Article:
No flower represents spring better than the tulip. But every gardener knows that in order to enjoy them, you have to plan ahead. Tulips are planted in the fall to make way for beautiful blooms come spring. This is because they need a good 14 weeks of chilling at between 35 and 50 degrees in order to produce their beautiful flowers —which isn’t helpful if you are eyeing the tulip bulbs that your garden center has on display. So what can you do? Can you still plant them anyway?
In cold climates, you may be able to get tulips to bloom, provided that you get out and plant the bulbs just as soon the ground is soft enough to dig. If there are a few more weeks of chilly weather, then the tulip may just bloom. Otherwise, you can refrigerate them as long as needed, then plant them a bit later in the spring for late blooms.
What About Replanting Blooming Tulips?
Those can still be planted outside, but you’ll need to be careful. For one thing, tulips that are grown in pots are often a selectively-bred variety that is more like an annual than a perennial. If you do plant it outside, don’t be surprised if it doesn’t come back the following year.
If you decide to plant your potted tulip anyway, then you’ll need to acclimate the plant to the outdoors. Do this by first placing the tulip in a shady spot. Every day or two, gradually move the tulip to a sunnier spot until it is receiving full, unfiltered sunlight. Then, dig a hole the size of the pot that the tulip is in. If you can, cut the pot away from the soil and place the tulip, soil and all, in the hole. If you can’t cut the pot away from the root ball, then do your best to leave the roots as undisturbed as possible when you remove the plant from the pot. Once planted, water well and then care for as you would any other tulip.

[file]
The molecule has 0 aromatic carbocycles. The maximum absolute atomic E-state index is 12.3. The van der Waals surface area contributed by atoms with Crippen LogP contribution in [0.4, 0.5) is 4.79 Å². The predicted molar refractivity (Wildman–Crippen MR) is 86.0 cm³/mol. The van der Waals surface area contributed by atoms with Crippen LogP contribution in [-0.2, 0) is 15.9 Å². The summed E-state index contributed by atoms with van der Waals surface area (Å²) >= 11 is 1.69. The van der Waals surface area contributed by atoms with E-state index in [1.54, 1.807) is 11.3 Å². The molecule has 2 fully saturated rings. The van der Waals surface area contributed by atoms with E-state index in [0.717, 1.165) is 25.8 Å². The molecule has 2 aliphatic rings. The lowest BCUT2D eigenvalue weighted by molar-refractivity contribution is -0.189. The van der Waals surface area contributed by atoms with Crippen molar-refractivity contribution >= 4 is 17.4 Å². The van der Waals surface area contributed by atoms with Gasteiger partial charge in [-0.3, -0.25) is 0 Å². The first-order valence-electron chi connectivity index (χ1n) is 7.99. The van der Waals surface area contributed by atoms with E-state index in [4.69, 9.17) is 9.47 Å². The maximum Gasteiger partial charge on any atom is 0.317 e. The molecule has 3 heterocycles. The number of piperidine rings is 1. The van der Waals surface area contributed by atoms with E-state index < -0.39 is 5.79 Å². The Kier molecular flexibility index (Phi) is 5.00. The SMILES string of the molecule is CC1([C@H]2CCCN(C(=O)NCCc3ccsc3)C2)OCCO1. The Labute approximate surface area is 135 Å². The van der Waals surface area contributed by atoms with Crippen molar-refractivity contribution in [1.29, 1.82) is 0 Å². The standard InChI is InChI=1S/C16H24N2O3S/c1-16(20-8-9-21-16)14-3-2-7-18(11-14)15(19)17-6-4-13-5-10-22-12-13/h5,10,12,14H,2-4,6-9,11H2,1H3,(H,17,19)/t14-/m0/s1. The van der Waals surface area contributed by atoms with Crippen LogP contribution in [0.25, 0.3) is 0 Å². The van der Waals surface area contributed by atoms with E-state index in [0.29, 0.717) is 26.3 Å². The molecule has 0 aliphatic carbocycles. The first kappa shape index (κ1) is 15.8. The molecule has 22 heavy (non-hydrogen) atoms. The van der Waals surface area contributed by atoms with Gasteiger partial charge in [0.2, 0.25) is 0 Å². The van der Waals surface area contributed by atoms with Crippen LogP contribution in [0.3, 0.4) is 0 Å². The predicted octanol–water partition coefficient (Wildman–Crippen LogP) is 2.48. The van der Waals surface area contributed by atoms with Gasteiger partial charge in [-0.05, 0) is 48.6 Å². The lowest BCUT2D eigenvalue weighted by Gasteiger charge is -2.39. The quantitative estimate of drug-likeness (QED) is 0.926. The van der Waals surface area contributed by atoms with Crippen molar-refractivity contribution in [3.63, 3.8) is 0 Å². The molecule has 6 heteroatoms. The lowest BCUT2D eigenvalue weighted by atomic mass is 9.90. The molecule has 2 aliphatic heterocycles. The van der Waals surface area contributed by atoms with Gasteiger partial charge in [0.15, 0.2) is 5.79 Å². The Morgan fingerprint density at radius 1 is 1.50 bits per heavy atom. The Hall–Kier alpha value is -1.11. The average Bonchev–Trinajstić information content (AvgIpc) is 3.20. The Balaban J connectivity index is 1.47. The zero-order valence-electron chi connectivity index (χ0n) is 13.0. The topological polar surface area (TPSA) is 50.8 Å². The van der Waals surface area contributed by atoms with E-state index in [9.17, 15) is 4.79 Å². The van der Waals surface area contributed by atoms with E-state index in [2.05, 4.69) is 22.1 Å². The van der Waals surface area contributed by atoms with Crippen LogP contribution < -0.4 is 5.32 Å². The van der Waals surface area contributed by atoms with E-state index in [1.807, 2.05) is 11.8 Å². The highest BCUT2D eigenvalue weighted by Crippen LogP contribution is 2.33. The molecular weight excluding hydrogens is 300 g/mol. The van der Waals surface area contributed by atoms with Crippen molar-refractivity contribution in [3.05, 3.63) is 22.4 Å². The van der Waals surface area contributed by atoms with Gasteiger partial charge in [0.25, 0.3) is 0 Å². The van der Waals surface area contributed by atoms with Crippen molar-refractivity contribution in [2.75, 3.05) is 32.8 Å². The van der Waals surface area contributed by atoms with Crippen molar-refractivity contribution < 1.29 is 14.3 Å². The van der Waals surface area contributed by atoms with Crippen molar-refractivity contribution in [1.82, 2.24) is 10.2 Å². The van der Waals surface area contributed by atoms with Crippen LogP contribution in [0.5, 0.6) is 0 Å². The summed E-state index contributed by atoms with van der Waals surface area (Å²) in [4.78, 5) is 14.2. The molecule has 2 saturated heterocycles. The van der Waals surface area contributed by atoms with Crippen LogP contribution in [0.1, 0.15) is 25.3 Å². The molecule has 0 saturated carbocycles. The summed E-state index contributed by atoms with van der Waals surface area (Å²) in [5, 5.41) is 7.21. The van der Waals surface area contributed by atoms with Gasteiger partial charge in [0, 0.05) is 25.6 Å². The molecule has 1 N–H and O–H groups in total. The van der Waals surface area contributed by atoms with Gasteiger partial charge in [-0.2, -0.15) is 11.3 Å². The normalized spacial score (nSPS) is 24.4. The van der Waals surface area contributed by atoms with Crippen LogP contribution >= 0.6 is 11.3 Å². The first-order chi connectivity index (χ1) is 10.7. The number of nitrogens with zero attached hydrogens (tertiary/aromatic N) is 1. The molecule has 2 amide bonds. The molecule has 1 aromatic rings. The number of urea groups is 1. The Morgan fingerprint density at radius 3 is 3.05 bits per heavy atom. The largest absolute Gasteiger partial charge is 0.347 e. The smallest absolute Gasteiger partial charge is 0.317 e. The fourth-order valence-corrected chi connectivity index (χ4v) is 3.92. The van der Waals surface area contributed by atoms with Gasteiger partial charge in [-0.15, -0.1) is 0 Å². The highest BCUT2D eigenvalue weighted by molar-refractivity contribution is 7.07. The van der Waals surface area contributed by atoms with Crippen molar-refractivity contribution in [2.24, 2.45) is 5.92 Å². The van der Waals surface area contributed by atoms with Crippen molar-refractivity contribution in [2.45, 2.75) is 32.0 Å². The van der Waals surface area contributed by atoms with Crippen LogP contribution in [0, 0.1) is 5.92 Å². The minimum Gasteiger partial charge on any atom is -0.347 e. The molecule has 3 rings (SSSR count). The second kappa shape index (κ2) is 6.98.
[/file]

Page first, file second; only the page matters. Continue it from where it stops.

What About Planting Tulips in Hot Climates?
In USDA hardiness Zones 7 through 10, the ground may not get down to at least 50 degrees for the 14 weeks that tulips require to bloom. But fret not—there are a couple of things you can do to get around the laws of tulips.
If you want to grow traditional tulips, then you’ll need to dig up the bulbs each fall so that you can chill them in the refrigerator before planting. You can also keep your tulips in partial shade, where the ground stays a bit cooler.
Failing that, check out hybridized tulips that are designed to grow in warmer climates. Wild tulips, which are smaller than regular tulips, do well in Zones 7 and 8, as do Darwin Hybrids, which have been specially bred to withstand warmer temperatures. In Zones 9 and 10, you will almost certainly need to refrigerate tulip bulbs each year to get fresh blooms, no matter which variety you choose.
How to Plant Tulips
To start, you’ll need to choose the right spot. Tulip bulbs like sunny areas, with good soil that isn’t too wet but not too dry, either. Most gardeners plant their tulips between September and December because these cold-weather plants need to be chilled in order to bloom.
When you’re ready to plant, remember that tulips, like most bulbs, prefer to be buried deeply. Dig a hole eight to 12 inches deep and place the bulb at the bottom with the pointed top facing upwards.
If you feel the soil needs more nutrients, then mix in a few handfuls of compost with the loosened soil before you bury the bulb. Then water the bulb in, place a thin layer of mulch on the soil and wait for spring!
Caring for Tulips
Tulips are wonderful in that they aren’t fussy and don’t come with a long list of maintenance needs. To care for your tulips, follow a simple calendar, like this:
- In the early spring, you can fertilize with either a small amount of all-purpose fertilizer or some compost.
- When tulips die back and turn completely yellow in the summer, you can trim away all exposed foliage.
- Add new bulbs to your tulip bed in the fall.
Make sure that the area you keep your tulips doesn’t get too wet, and in the spring, check the plants for diseases or pest problems as you would any plant in your garden.
Amber Kanuckel is a freelance writer from rural Ohio who loves all things outdoors. She specializes in home, garden, environmental, and green living topics.